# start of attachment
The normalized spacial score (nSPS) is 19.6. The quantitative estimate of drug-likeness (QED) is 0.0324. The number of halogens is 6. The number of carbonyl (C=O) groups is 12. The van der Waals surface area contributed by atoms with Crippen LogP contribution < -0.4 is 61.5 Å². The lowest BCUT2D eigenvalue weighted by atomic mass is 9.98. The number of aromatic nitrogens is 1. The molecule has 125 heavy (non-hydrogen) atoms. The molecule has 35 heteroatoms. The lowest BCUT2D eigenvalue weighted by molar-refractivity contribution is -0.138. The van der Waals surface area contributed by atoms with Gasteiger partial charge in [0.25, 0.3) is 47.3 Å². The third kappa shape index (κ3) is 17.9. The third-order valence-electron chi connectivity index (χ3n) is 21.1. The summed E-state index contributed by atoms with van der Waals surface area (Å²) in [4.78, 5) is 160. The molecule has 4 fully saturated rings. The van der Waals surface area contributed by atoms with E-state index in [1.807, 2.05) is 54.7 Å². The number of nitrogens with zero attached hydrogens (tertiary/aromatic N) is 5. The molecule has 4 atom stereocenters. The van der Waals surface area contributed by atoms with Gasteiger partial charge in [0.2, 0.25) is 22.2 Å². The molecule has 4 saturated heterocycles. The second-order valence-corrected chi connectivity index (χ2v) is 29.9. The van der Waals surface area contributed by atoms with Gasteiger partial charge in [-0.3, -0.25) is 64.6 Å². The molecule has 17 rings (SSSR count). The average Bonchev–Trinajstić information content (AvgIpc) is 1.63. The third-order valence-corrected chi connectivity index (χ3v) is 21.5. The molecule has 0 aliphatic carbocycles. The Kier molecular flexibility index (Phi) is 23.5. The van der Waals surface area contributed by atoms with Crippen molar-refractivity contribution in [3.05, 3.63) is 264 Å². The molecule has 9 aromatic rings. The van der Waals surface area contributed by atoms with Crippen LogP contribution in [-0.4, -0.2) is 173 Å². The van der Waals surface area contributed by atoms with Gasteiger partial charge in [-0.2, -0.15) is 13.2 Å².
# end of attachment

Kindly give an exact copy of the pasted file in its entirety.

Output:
The normalized spacial score (nSPS) is 19.6. The quantitative estimate of drug-likeness (QED) is 0.0324. The number of halogens is 6. The number of carbonyl (C=O) groups is 12. The van der Waals surface area contributed by atoms with Crippen LogP contribution < -0.4 is 61.5 Å². The lowest BCUT2D eigenvalue weighted by atomic mass is 9.98. The number of aromatic nitrogens is 1. The molecule has 125 heavy (non-hydrogen) atoms. The molecule has 35 heteroatoms. The lowest BCUT2D eigenvalue weighted by molar-refractivity contribution is -0.138. The van der Waals surface area contributed by atoms with Gasteiger partial charge in [0.25, 0.3) is 47.3 Å². The third kappa shape index (κ3) is 17.9. The third-order valence-electron chi connectivity index (χ3n) is 21.1. The summed E-state index contributed by atoms with van der Waals surface area (Å²) in [4.78, 5) is 160. The molecule has 4 fully saturated rings. The van der Waals surface area contributed by atoms with E-state index in [1.807, 2.05) is 54.7 Å². The number of nitrogens with zero attached hydrogens (tertiary/aromatic N) is 5. The molecule has 4 atom stereocenters. The van der Waals surface area contributed by atoms with Gasteiger partial charge in [0.2, 0.25) is 22.2 Å². The molecule has 4 saturated heterocycles. The second-order valence-corrected chi connectivity index (χ2v) is 29.9. The van der Waals surface area contributed by atoms with Gasteiger partial charge in [-0.3, -0.25) is 64.6 Å². The molecule has 17 rings (SSSR count). The average Bonchev–Trinajstić information content (AvgIpc) is 1.63. The third-order valence-corrected chi connectivity index (χ3v) is 21.5. The molecule has 0 aliphatic carbocycles. The Kier molecular flexibility index (Phi) is 23.5. The van der Waals surface area contributed by atoms with Crippen molar-refractivity contribution in [3.05, 3.63) is 264 Å². The molecule has 9 aromatic rings. The van der Waals surface area contributed by atoms with Crippen LogP contribution in [-0.4, -0.2) is 173 Å². The van der Waals surface area contributed by atoms with Gasteiger partial charge in [-0.2, -0.15) is 13.2 Å².